Facebook Tests New "Auto-Grouping" Friend Lists Feature

Facebook is experimenting with a new Google+-esque "auto-grouping" Friend list feature meant to streamline sharing on the social network, as well as provide users with more sharing controls.

When Google launched its latest social network, Google+, the service was heralded specifically for how easy it was to place contacts into different groups for sharing: one group for friends, one for coworkers, family members, acquaintances, etc.

Following the Google+ rollout, Facebook caught a lot of heat for how difficult it was to do the same thing on its social network. Critics asked why its privacy controls were so convoluted. Why wasn't it easier to group friends into lists?

Then came some improvements from Facebook. A few weeks ago, it announced an entirely revamped privacy center, intended to streamline your settings and make it easier to figure out who sees what on your profile. As with most changes Facebook makes, the privacy center was met with both praise and criticism.

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And now, that Facebook is going a step further in its bid to mimic Google+'s much more intuitive interface. Reports today say Facebook is testing a new feature that automatically groups friends into predetermined lists, presumably based on information in their profiles and how often you interact with them.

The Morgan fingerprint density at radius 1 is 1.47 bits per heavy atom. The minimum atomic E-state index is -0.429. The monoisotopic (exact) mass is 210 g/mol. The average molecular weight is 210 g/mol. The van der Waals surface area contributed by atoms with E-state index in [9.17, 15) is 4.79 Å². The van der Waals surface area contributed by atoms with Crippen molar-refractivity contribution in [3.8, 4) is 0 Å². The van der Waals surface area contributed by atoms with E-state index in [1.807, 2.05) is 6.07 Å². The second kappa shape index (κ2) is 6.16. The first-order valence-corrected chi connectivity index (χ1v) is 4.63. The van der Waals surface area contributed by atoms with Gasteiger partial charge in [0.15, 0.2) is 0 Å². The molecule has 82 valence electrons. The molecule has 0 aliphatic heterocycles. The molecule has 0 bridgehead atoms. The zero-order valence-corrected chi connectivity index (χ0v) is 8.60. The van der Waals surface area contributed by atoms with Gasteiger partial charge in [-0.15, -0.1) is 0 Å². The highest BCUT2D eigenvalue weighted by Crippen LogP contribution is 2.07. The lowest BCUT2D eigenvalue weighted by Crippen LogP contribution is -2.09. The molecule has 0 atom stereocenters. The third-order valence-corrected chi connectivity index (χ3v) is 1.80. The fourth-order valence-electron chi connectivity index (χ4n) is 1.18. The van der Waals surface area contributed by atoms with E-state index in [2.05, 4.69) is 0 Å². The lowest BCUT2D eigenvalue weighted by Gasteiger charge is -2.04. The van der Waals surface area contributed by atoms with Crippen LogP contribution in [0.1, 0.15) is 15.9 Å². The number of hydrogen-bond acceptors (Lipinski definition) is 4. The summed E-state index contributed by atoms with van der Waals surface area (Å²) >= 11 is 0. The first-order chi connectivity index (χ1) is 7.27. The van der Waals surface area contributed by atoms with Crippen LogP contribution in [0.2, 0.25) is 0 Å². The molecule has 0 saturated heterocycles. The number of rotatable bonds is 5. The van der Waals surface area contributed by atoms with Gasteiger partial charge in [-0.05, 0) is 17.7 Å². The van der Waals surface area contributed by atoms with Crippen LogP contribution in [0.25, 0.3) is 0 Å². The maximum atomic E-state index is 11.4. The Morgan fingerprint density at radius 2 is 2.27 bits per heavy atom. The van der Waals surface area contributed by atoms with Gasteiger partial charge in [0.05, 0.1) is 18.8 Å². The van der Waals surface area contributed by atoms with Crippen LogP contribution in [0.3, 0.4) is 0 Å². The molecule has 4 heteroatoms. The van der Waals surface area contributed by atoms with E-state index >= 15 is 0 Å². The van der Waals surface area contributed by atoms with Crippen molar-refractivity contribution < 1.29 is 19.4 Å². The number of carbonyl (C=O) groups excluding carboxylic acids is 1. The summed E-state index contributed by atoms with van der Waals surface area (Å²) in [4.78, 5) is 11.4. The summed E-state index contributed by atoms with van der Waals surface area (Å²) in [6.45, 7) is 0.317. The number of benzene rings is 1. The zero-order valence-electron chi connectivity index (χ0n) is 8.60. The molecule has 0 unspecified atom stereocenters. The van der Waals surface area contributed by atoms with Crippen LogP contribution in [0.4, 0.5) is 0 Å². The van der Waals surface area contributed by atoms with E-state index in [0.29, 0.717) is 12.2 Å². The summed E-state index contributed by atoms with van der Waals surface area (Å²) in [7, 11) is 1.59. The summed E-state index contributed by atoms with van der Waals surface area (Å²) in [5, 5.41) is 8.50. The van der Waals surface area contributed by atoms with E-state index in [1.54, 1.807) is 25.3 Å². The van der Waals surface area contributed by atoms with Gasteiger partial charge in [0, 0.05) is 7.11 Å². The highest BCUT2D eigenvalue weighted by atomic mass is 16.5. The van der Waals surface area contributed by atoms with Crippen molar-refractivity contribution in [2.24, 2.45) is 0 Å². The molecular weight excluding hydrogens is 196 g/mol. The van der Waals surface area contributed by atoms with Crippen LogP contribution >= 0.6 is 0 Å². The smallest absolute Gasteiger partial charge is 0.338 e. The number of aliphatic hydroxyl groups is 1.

These "Smart Lists" group connections into three categories: one for friends that you work with; one for friends that attended school with you; and one for friends that live within a 50-mile radius of the city listed as your home on Facebook.


Smart Lists also apparently let you add and remove people from the preconfigured lists. Two more new features: the ability to filter your News Feed in order to see updates from only those on any of the lists, and the ability to share updates and photos only with specific lists.

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Facebook's Smart Lists appear to be a great feature that would cut down on the tedious and time-consuming maintenance of the current Friend lists system. Taking into consideration all the data it has collected from users and user activity over the years, I'd also presume the lists will likely be very accurate. Not only will your lists be organized a la Google+, but there will also be little need to curate on the user's end.

What do you think? Would you use Facebook's Smart Lists? What else would you like to see from them?

Copyright © 2011 IDG Communications, Inc.

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